The right approach to new technology can play a part in boosting employee engagement in financial services sectors. New research from Zellis reveals valuable insights on how to motivate banking and insurance employees.

The top drivers of motivation are recognition, rewards, and benefits, cited by 66% of respondents. This figure rises to 87% among large organisations (1,001 to 5,000 staff).

Income level makes a difference. Some 64% of high earners indicate that their salaries make them feel either ‘positive/motivated’ or ‘very positive/motivated’. But only 49% of the lower-paid say the same.

The findings come from a survey of 500 UK and Ireland financial services employees, reported in Motivated change: Employee attitudes to AI (and other technologies) in banking and insurance.

Enhance training and development

Next on the employee engagement list for those in the banking and insurance sector is training and skills development (63%). In very close third place is learning new tools and systems (62%). This finding is significant given that new technology is expected to be the single biggest driver of change in the financial services sector over the next five years.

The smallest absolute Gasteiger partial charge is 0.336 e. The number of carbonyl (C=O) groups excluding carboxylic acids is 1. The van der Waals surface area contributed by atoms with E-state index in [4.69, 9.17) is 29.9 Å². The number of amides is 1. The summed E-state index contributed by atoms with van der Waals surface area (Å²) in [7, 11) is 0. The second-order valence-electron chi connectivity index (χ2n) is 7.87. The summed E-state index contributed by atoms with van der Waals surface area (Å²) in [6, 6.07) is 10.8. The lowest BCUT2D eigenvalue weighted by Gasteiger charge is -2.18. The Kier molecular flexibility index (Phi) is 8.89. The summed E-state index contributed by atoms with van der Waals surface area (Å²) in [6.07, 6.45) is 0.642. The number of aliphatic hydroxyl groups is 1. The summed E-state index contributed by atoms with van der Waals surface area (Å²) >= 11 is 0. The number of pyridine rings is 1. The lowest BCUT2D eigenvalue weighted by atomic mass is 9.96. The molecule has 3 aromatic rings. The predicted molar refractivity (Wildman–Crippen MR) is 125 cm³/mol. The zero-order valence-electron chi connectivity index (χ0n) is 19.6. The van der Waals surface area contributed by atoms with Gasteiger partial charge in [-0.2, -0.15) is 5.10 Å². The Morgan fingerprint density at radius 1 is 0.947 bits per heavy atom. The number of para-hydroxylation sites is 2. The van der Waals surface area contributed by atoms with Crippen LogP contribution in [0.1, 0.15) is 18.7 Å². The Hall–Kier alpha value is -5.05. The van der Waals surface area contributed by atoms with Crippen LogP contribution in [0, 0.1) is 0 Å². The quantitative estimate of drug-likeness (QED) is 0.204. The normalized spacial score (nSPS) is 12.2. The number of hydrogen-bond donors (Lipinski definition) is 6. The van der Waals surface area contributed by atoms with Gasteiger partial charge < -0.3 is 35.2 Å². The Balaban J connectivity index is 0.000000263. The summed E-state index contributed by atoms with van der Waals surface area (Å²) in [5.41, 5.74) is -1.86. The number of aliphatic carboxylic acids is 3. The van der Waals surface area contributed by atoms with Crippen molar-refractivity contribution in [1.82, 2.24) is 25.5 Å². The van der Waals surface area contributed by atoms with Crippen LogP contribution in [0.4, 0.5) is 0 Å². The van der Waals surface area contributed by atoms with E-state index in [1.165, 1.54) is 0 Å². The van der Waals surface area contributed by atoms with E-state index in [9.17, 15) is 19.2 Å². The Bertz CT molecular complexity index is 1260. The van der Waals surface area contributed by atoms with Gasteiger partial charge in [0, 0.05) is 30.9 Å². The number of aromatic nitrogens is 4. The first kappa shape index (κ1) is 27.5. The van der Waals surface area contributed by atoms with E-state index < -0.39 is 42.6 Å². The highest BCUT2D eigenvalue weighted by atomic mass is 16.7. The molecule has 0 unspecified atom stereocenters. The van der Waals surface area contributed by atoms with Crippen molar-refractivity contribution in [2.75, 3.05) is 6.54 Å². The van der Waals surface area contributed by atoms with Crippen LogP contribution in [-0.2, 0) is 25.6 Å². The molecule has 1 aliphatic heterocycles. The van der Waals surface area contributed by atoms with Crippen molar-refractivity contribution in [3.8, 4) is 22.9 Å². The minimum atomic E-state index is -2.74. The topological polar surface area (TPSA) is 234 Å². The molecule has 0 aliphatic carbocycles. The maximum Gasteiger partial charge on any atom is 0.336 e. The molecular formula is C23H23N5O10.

It is also noteworthy because an individual’s experience of technology, whether positive or negative, can have a big impact on how they feel about, and at, work.

Banking employees rank recognition, rewards, and benefits most highly (65%). Next comes learning new technologies (62%), followed by training and skills development (61%).

Insurance professionals are more driven by recognition, rewards and benefits (70%) than their banking colleagues. The same applies to training and skills development (70%), which ranks second on the list of motivators. Learning new technologies comes in third as a driver of employee motivation in insurance.

How to motivate banking and insurance employees 3

How will AI impact financial services employee engagement?

AI is already helping financial services firms to generate competitive advantage. Understanding how professionals feel about these systems is valuable when organisations are planning for, implementing, and optimising their adoption. It is also vital for employee engagement.

Interestingly, just over half of the professionals questioned (52%) feel either ‘positive’ or ‘very positive’ about AI. The top reason for this positive outlook is the belief that the technology will assist them in learning new skills (42%). Employees also expect it will boost their productivity and efficiency (38%).

As to the applications they believe AI is best suited for today, three out of five would be ‘confident’ or ‘very confident’ in using it to help recommend products and services. They would also be happy to employ it for note taking and call logging (58%) or to review documents and applications (57%).

In banking, a slightly higher number (54%) than the average said they feel either ‘positive’ or ‘very positive’ about AI.

Insurance employees are generally more sceptical of AI than their banking colleagues: only 49% feel either ‘positive’ or ‘very positive’ about it.